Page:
In college, my friends could basically be put into one of two categories.  Volleyball friends, and Studio.  Those two categories pretty well sum up how I spent most of my time for those few years.  I feel very fortunate that both categories have established friendships that I continue to cherish to this day.  It seems appropriate, this week of Thanksgiving (a little delayed in posting…having some technical issues with adding photos to this post…argh), to write a post that’s primarily about gratitude for some of the people in my life.

The volleyball friends never really understood where I went when I had to go to “Studio.”  They didn’t have majors that allowed them 24/7 access to their own private workspace.  They usually weren’t pulling all-nighters, either.  So when I said I had to leave volleyball open gym to get back to work in Studio, it was pretty nebulous to them.  Some of them thought I was making up this mystical place.  Not so the 16 other people with whom I shared said Studio.  ASU’s interior design program required that design majors “apply” for upper division in their major after sophomore year.  We had to submit portfolios and transcripts and take part in an all-day design charette.  Out of 50+ applicants, 17 were admitted to upper division for the remaining 3 years (it was a 5-year program).  So for those last three years of college, this group – 16 women and one guy – was my sorority, of sorts.

We realized a year or so into upper division that our little group was unique.  We talked to students in the class behind us, and they were so competitive, they would ask questions during critiques designed to trip each other up…our classmates, on the other hand, asked questions to help the presenter remember what she wanted to say, but in her state of sleep-deprived delirium, had forgotten.  We were competitive, but in a way that raised the bar for everyone, and made you proud to be part of the group.  We had studiomates that helped each other put together the last-minute touches of a presentation board, or lent a hand to glue together a model that had fallen apart right before the crit.  We celebrated holidays together with massive pot-lucks.  Even before graduation, we started the circuit of weddings, and then shortly after, babies – all of which made great excuses for reunions.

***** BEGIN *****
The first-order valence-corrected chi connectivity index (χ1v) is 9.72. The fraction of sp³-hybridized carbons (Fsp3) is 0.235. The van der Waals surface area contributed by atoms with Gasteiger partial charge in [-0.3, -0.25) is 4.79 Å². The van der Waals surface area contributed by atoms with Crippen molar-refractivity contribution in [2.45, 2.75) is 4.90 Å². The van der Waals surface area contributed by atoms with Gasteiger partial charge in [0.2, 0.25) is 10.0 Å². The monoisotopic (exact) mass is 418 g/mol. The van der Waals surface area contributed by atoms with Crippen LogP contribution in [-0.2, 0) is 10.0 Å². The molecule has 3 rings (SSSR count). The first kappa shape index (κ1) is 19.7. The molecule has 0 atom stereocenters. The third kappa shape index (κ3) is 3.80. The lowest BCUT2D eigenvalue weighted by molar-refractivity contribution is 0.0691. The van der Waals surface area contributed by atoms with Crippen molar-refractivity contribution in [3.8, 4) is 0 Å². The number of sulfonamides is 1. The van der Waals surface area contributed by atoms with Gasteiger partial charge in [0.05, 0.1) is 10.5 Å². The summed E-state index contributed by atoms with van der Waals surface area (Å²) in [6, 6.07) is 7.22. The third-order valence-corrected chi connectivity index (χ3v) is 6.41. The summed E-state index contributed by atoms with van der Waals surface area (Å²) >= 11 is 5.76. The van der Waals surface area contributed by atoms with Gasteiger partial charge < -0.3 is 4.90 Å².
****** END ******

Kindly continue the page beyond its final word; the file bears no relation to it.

Fast forward 14 years, and we still keep in touch.  I just got back from a weekend in Arizona where we got 9 out of the 17 together for another little studio reunion of sorts.  It started out as a chance to introduce my 4-month-old son to the group, but was really just a long overdue opportunity to get everyone together and catch up, husbands and children included.  And in typical form, our get togethers are marked by a real show of support for whatever challenges life might be throwing our way – whether it be an ailing parent, a sick kid, or a marriage in trouble – all without judgement.

It was so comforting to be around this group.  I’m one of the last to join the “motherhood” club of our circle, and it was wonderful to feel the support of a bunch of moms whom I trust to be real with me about the challenges of raising a child.  So when I admitted that my son wasn’t sleeping through the night, or anything close to it, I got a lot of reassuring nods from friends who had been there and were willing to admit that their kids sometimes still didn’t sleep through the night.  And when I had to interrupt a conversation with one friend to tend to my crying infant who was outside with Dad, she called after me, “good sentence!” like “good talk!”, and with a shared smile, we both knew that she meant it, and she understood what I had to do, and that we’d eventually pick up where we left off.  Just like we always do.

People talk about friends being the family you choose, but in this case, we didn’t really choose.  It’s like life chose for us.  And for us, the word “Studio” has come to mean something very close to “family.”

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